Football is a contact sport in which muscled giants smash into one another with great impact for our enjoyment. We all understand and, in some cases, revel in the sport’s inherent danger.

That danger ought not extend to the fans. I bring this up because during my recent visit to Morgantown, W.Va. to watch the Mountaineers play the LSU Tigers, I felt physically threatened.

I’m accustomed to the trash talking that goes on before and after games. After all, LSU, my alma mater, plays in arguably the toughest collegiate sports league, the Southeastern Conference. And there are spirited, longstanding rivalries with Alabama, Ole Miss, Florida and others. The rivalries involve some heated discussions, particularly among drunken co-eds, but mostly the ribbing is good-natured. And once the game is over, hands are shook and we move on to the next one.

But putting your hands in my face, jumping in front of me and glaring to provoke a confrontation, and reaching atop my friend’s head to attempt to snatch his cap is over the top. These kinds of actions can lead to violence. An LSU fan from Pittsburgh reportedly suffered severe injuries when he and his pregnant wife were attacked after the West Virginia/LSU game. This is not what the game is about.

Nor is some fan behavior at my own school. I did a quick Google search and found this report from three years ago. It was an investigation by The Daily Reveille (I was the paper’s top editor as an undergrad in the 1980s.) Two staffers went undercover wearing crimson and white sweatshirts during an LSU/Alabama game.

Vulgar language has never really bothered me, and the incessant “Tiger-baiting” and

“Around the bowl and down the hole, Roll Tide, Roll” mocking were the least of my worries.

And if that wasn’t enough, the amount of times we were spit on also struck a nerve.

Spitting on someone is one of the most degrading things a human being can do to another.

Verbal abuse is powerful, but when things get physical, that’s a little more effective.

The most significant physical encounters were from male Tiger fans. And they all involved some kind of inappropriate gestures. We were groped and squeezed by just about every guy we interviewed.

Wow. Getting spit on and groped? Not cool at all.

(Before I go further, let me say that this is not an indictment of all West Virginia or LSU fans. In Morgantown, many of the fans we came across were gracious, welcoming, hospitable and constantly inquiring about whether we had received any harsh treatment. They are keenly aware of their national reputation as being thuggish fans and are desperately trying to put the image in their wake. Thanks to you for attempting to make our visit to your town and state enjoyable.

The same is also true in Baton Rouge. At the regular tailgates of my friends at home, we always offer food and drinks to opposing fans, just before telling them to watch out for the butt-whipping on the field.)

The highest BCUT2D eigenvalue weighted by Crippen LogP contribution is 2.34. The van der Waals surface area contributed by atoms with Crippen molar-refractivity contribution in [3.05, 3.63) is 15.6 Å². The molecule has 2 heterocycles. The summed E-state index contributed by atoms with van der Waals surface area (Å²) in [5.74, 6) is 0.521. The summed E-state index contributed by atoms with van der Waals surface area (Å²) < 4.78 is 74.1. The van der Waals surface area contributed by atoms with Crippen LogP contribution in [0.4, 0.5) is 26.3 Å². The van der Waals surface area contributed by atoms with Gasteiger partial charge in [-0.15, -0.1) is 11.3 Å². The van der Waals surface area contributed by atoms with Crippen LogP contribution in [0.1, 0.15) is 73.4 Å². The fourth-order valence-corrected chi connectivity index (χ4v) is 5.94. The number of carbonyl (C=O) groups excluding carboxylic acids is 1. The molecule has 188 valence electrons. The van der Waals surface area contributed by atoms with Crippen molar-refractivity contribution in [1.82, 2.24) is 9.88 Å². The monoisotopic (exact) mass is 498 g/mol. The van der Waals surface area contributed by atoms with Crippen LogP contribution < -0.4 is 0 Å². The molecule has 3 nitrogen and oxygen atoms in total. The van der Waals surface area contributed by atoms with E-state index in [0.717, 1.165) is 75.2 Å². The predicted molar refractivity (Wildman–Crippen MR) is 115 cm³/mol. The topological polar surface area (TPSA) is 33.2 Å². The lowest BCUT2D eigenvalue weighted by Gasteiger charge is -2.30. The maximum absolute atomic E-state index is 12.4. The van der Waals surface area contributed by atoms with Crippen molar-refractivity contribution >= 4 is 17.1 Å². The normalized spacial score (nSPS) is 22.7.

Until the middle of last week, I wasn’t even aware of the national reputation of Mountaineer fans. The school and the team, despite their national ranking, were just never on my radar. But reading about the objects thrown during basketball games and the propensity of fans to burn things, couches in particular, made me a bit nervous. Still, we decided we were going to go in wearing our LSU gear anyway. How tough could it be really?

Well, we should have known something was up by how many people went out of their way to shake our hands, welcome us to Morgantown and to, essentially, apologize in advance for any bad behavior we might run into. “We’re good people, really,” they all seemed to be saying. And they were. My friend, Clint, said all the hospitality made him feel like he was being personally lobbied by the fans to support the Mountaineers’ entrance into the SEC, something that is supposedly under consideration.

Either people were too nice, offering our team good luck in the game. Or, they were cursing us as though we had done personal harm to them or their families. This was only the second meeting between the two schools. LSU has now won both games.

The actual game was a respite from the crowds. Even though there were very few LSU fans in our section, there were police around and an annoying scoreboard message repeatedly reminding fans to be civil.

For a while, it was just a football game, a seeming blowout, then a close game, then a near blowout again. The final score was 47-21. And as we filed out before the game was over, the three of us looked at each other and nodded it was time to go. Our plan, walk briskly and stay together.

The civil tone changed as soon as we left the stadium. The curses (unfit to print) and the jumping and wild gesticulating in front of us continued for about a half-mile or so until we could find a clear space to walk that didn’t have lots of other fans. We thought about what we would do if we were actually attacked. Pick up something? (No.) Fight back? (Only if attacked) Afterall, we are all in our 40s, with jobs and families that care about us. Too old for this nonsense.

Soon we were in the clear and our car was in sight. We had said little as we walked away from the game. And there was more silence, for miles, as we pulled off on our way back to D.C.

“At times, I felt like an unwanted patron at a 1960s lunch counter,” Clint, a close friend from college, said after a while. He posted the same on my Facebook page.

Making visitors feel this way should not be tolerated—in Morgantown, Baton Rouge or any other stadium or sports arena. It ruins what is supposed to be fun.

I love the fall, the changing leaves, the cooler temperatures and, of course, big-time college football. But, after my experience in Morgantown, I won’t be going back there again. I hope visitors to Baton Rouge don’t say the same thing after LSU games.